ETYMOLOGY:  In the beginning the word meant lordly or majestic. Surly is an alteration of sirly, from sir, shortening of sire, from Old French sire, from Latin senior (older man), from senex (old). Ultimately from the Indo-European root sen- (old), which is also the ancestor of senate, senile, senectitude, and senescence. Earliest documented use: 1566. 

NOTES: What’s “surly” in “Oh! I have slipped the surly bonds of Earth” in the poem “High Flight” by the fighter pilot John Gillespie Magee?
Magee was born in China to an American father and British mother. He joined Canadian Air Force and was posted in England. Inspiration for this poem came to him in 1941 while flying a Spitfire at 33,000 feet. The poem celebrates the joy of flying. “Surly bonds” can be seen as gravity, “surly” emphasizing its unrelenting nature.
Later that year his Spitfire collided with another plane in mid-air. Both pilots died. Both were 19. Leaving the surly bonds of Earth now takes on another meaning. 


MEANING: noun: A dog lover. adjective: Fond of dogs. 

ETYMOLOGY: From Greek philo- (loving) + kyon (dog). Ultimately from the Indo-European root kwon- (dog), which is also the source of canine, chenille (from French chenille: caterpillar, literally, little dog), kennel, canary, hound, dachshund, corgi, cynosure, and cynic. Earliest documented use: 1830. 

NOTES: If you are a cat lover, don’t lose heart. There’s a word for you as well: ailurophile. But, of course, dogs are the best. 

My Usage:   

A cloud hung over the surly child, whose actions were taken for rudeness. The problem wasn’t his nature, but the fact that his parents had cats and he was more a philocynic, and only gave love to dogs.

The opposite of a correct statement is a false statement. But the opposite of a profound truth may well be another profound truth.

-Niels Bohr, physicist, Nobel laureate (7 Oct 1885-1962) 

It is not the mountain we conquer but ourselves.

-Edmund Hillary, mountaineer, and explorer (20 Jul 1919-2008) 

Instead of telling you about Sealy and Paul’s budding relationship away from Paul’s hometown in Maine, and their new connections to the past. I’ll leave my discoveries for another time. Sealy’s a painter and I have a secret wish for her imagined talent. In this section of the newsletter, I’ll insert a few of my paintings for you to enjoy; stories in another form.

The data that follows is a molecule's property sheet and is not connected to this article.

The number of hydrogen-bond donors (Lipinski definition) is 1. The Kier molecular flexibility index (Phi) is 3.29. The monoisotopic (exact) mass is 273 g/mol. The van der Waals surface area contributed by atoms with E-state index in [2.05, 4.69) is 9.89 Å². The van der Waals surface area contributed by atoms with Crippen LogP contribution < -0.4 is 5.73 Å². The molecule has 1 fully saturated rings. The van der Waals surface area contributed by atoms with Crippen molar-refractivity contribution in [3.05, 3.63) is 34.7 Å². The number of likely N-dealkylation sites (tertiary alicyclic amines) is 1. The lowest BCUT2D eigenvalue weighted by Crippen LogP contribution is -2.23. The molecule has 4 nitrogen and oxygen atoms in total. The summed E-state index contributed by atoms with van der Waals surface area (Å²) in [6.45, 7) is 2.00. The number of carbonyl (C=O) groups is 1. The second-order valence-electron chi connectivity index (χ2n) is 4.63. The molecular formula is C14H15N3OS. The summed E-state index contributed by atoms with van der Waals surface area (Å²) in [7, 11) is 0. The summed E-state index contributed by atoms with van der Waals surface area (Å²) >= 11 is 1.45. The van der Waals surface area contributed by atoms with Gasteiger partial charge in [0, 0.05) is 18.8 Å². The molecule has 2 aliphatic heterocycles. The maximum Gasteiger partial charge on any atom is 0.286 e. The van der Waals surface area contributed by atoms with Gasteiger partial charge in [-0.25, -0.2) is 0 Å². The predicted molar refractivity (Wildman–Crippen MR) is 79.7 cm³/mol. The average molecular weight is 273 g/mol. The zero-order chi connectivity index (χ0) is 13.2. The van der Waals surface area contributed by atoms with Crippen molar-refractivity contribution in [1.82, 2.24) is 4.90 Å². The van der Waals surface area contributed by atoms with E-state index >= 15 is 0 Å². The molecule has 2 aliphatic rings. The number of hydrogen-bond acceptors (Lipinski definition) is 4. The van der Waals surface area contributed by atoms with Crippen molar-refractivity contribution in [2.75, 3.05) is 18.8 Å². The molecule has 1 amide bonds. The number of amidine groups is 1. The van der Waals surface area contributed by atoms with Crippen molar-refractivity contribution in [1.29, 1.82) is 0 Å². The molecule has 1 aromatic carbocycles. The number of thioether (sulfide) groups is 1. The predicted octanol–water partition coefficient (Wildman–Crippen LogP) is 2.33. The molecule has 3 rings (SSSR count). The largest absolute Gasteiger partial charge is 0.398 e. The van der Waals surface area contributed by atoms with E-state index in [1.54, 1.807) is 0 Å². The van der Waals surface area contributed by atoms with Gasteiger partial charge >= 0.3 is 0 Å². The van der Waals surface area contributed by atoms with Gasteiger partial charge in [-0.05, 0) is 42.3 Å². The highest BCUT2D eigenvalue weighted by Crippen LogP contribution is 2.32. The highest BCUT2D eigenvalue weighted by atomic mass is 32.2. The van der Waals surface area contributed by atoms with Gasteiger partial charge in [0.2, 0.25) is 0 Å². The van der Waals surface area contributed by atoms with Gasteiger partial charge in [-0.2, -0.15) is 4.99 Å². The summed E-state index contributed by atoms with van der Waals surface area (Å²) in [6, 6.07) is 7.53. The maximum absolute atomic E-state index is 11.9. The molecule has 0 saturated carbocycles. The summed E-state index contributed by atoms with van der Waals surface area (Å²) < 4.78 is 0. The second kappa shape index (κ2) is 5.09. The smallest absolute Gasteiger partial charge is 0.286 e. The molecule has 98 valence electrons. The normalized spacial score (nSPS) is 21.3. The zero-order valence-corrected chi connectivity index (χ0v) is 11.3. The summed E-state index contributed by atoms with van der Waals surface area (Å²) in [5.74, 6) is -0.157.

This month I have another selection of interesting books I’ve read. Please note I don’t even mention the few that I didn’t like. Girl with a Pearl Earring, by Tracy Chevalier, The Buddha in the Attic, by Julie Otsuka, Persons Unknown, by Susie Steiner, Where Dogs Bark with Their Tails, by Estelle-Sarah Brille, The Poet’s House, by Jean Thompson, and The Reading List, by Sara Nisha Adams.  

Each of these books absorbed me within lives so unlike my own. Class struggles, detective stories, social injustice, coming of age, the competitive nature of the writing world, and the value of libraries to engage all ages with worlds and feelings they harbor within.    

As the holiday season approaches, I’m offering all my followers a chance to buy directly from me, signed copies of all my books. I’ve created special bundling so that I can offer you a discount. I’m not Amazon but this way you’ll receive a message from the author, made special if you give me a hint of what makes you smile.

The special offer is: For those looking to buy a children’s illustrate book, you can gift to various people 3 hardback copies of Bubbie’s Magical Hair, for $44.99 plus freight a savings of about $3.00 per book. The hard copy books will no longer be available to purchase on Amazon.

Purchasing my three novels; River of Angels, Color of Lies, and Founding Stones allows you to read the entire series and follow Rosie in all her changing roles. The bundle would be $40.99 plus freight which is just shy of $11.00 in savings.   

I’m still performing stories each month at 7-minute Stories in Burien. My next one will be on October 28th at the Highline Museum at 7:00 PM.

I’d love to speak via Zoom or in person at your next Book Group or at a special event. Request this here.


Can you measure 
Not increments 
Of seconds or cents
Visions that slip 
A kiss so gentle that 
The wind carries the breath away
A curl to a baby’s lips
Eye contact
That tickles the soul
A teardrop 
Filled with the rainbow
Joy, sadness, peace.
A life’s worth 
Of sharing